NEW YORK -- The collateral consequence of scandal often is newfound celebrity, and for the 22-year-old call girl involved in the Eliot Spitzer scandal, prospects are rising.
The prostitute identified in court papers as Kristen is an aspiring musician named Ashley Alexandra Dupre. Her identity was only first reported Wednesday, but already her fame is skyrocketing.
This undated photo of Ashley Alexandra Dupre is from a myspace.com web page. The New York Times reported that Dupre is "Kristen," the prostitute described in a federal affidavit as having had a rendezvous with New York Governor Eliot Spitzer on February 13, 2008 at the Mayflower Hotel in Washington, DC. Spitzer, who came into office in 2007 promising to clean up state politics, announced his resignation Wednesday. [Agencies] More Pictures
Curious about the woman so integral in the New York governor's downfall, many have flocked to MySpace to view her photos, music and biographical information. That material was removed Thursday after over more than 5 million visited her page.
Dupre's page had portrayed her as a New Jersey native who left a broken home to pursue a music career in New York. Court papers allege that Spitzer paid thousands of dollars for her services with the Emperor's Club VIP.
"I have been alone," she wrote. "I have abused drugs. I have been broke and homeless. But, I survived, on my own. I am here, in NY because of my music."
Dupre had also posted two songs at the music sharing site Aime Street, which allows musicians to earn a 70 percent cut of download fees, which are determined by their popularity. The songs, "What We Want" and "Move ya Body" are dance-pop tunes a la Britney Spears.
On "What We Want," she sings: "I know what you need/ Can you handle me?"
As of Thursday evening, the songs had been listened to by some 200,000. Downloads were selling for 98 cents each, though "What We Want" had previously been selling for less than 20 cents. That song was also making it onto the nation's radio airwaves.
"After the first play, a lot of the reaction was negative," said Sharon Dastur, program director of New York's Z100 (WHTZ-FM). "But after the second play, it became, `Play that song again,' and `Hey, that song's not bad."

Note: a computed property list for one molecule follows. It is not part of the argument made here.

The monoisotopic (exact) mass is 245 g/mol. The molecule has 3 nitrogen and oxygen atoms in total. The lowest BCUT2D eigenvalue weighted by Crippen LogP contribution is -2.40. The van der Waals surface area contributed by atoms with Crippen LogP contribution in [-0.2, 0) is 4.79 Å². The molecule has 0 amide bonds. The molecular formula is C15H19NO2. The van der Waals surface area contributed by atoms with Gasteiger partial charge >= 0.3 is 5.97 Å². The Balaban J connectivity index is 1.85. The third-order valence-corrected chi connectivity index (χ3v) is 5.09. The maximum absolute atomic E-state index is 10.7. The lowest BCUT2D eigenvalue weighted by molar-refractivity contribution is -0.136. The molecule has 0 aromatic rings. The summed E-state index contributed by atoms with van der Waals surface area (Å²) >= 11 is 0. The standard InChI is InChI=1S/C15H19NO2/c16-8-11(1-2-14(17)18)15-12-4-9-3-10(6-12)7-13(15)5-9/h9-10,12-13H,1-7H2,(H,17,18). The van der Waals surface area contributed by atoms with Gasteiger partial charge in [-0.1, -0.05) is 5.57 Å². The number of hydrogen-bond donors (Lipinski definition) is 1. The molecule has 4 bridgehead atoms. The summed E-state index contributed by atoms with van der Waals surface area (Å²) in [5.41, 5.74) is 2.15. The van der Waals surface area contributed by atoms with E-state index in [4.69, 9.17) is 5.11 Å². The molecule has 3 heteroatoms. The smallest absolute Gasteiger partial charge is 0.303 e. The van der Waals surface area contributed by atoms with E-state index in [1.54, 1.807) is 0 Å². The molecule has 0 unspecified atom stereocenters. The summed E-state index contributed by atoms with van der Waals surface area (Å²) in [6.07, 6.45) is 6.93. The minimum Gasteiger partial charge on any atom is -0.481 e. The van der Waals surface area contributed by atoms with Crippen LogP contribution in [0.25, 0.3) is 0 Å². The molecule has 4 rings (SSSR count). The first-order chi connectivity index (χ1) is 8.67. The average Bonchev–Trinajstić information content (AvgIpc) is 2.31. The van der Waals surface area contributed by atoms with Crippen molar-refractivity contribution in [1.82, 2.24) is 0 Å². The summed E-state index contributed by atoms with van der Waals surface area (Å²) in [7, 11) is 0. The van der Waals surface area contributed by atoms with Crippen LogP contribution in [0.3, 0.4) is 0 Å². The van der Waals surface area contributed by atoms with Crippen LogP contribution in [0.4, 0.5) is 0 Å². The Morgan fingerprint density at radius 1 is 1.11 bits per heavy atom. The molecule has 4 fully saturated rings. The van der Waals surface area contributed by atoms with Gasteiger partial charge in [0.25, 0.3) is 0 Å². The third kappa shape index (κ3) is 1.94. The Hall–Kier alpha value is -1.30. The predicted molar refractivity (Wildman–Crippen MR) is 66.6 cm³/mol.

Dupre also made an appearance in a video by the rapper Mysterious, director Jonathan Ehlers told Los Angeles TV station KCAL on Tuesday. In the video, Dupre is cast as the girlfriend of Mysterious, at one point making a vulgar hand gesture while lip-synching lyrics that include an expletive.
"She was very professional," Ehlers said. "Again, she was really warm. She had a great vibe and she was really fun to be around."
He said they haven't talked in a year. When he heard the news, Ehlers said, "I was shocked. All I could think was, I wondered where she was and I hoped she was all right."
Major labels would be unlikely to sign Dupre, but in the past smaller labels have taken a stab at capitalizing on such notoriety. Koch Entertainment profited by releasing an album in 2004 by William Hung, the "American Idol" castoff who horrendously sang "She Bangs." (Koch declined to comment Thursday on interest in signing Dupre.)
Susan Ferris, general manager of Los Angeles-based indie label Long Live Crime Records, thinks Dupre is unlikely to win a recording contract.
"Would it get her foot in the door here? There would probably be a morbid curiosity," Ferris said, noting that Nicole Narain, the Playboy model who Colin Farrell sued in 2005 over a sex tape, submitted music to the label that she sampled but deemed "god-awful."
"It's the train-wreck syndrome," said Ferris. "Out of complete curiosity, sure, I would put (the tape) in. Would I then sign her if I didn't think she was great just because of the controversy? No, not at all."
Dupre has not responded to requests for an interview by The Associated Press, and her lawyer, Don D. Buchwald, has declined to comment. The New York Times, which first reported Dupre's identity, quoted her as saying: "I just don't want to be thought of as a monster."
Publishers also would be interested in her story for a book, said Eric Kampmann, president of Beaufort Books.
Beaufort last year published O.J. Simpson's "If I Did It: Confessions of the Killer," but Kampmann said he would not pursue Dupre's story since "up until now, she had no story."
"There's just kind of this prurient fascination that neither the press nor the public can get their eyes off of," said Kampmann, who compared the situation to Amy Fisher's and Joey Buttafuoco's. In 2004, iUniverse published Fisher's book "If I Knew Then."
Following the scandals of former President Clinton, Gennifer Flowers published a memoir in 1995, and Monica Lewinsky made inroads into the entertainment industry, hosting a short-lived reality TV dating program called "Mr. Personality" in 2003.
There is one surefire avenue for Dupre to cash in, should she choose to: adult men's magazines. Penthouse and Hustler are already knocking on her door.
"We would love to have her in the magazine," said Diane Silberstein, president and publisher of Penthouse Magazine Group. "We would even consider offering her a cover. We think we could also be very helpful to her in her music career."
Hustler Publisher Larry Flynt sounded doubtful about his chances, though, suggesting that by the time Dupre starts talking, she may be too big a media phenomenon for a simple magazine spread.
"She is no doubt going to do a book. There will probably be a movie," he said. "I think she is going to have so many offers coming in that it will probably be wishful thinking just to get in the door."